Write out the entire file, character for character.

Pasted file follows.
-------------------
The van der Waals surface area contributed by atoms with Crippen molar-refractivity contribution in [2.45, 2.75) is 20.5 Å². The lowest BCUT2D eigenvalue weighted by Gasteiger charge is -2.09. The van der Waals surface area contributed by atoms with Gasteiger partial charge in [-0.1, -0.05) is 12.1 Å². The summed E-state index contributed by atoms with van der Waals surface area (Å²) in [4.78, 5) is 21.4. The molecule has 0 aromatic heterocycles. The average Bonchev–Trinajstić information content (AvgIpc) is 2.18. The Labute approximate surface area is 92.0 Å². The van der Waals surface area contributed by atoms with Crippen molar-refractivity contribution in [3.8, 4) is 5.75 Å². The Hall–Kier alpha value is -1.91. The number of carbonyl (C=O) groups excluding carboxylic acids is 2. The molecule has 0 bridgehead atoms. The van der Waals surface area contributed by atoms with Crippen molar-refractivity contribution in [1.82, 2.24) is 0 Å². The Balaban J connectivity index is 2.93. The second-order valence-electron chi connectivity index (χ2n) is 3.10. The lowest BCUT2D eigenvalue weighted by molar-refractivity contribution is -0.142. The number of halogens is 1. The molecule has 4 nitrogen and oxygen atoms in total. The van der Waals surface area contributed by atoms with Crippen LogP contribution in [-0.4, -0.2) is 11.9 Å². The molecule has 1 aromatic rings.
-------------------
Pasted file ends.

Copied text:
The van der Waals surface area contributed by atoms with Crippen molar-refractivity contribution in [2.45, 2.75) is 20.5 Å². The lowest BCUT2D eigenvalue weighted by Gasteiger charge is -2.09. The van der Waals surface area contributed by atoms with Gasteiger partial charge in [-0.1, -0.05) is 12.1 Å². The summed E-state index contributed by atoms with van der Waals surface area (Å²) in [4.78, 5) is 21.4. The molecule has 0 aromatic heterocycles. The average Bonchev–Trinajstić information content (AvgIpc) is 2.18. The Labute approximate surface area is 92.0 Å². The van der Waals surface area contributed by atoms with Crippen molar-refractivity contribution in [3.8, 4) is 5.75 Å². The Hall–Kier alpha value is -1.91. The number of carbonyl (C=O) groups excluding carboxylic acids is 2. The molecule has 0 bridgehead atoms. The van der Waals surface area contributed by atoms with Crippen molar-refractivity contribution in [1.82, 2.24) is 0 Å². The Balaban J connectivity index is 2.93. The second-order valence-electron chi connectivity index (χ2n) is 3.10. The lowest BCUT2D eigenvalue weighted by molar-refractivity contribution is -0.142. The number of halogens is 1. The molecule has 4 nitrogen and oxygen atoms in total. The van der Waals surface area contributed by atoms with Crippen LogP contribution in [-0.4, -0.2) is 11.9 Å². The molecule has 1 aromatic rings.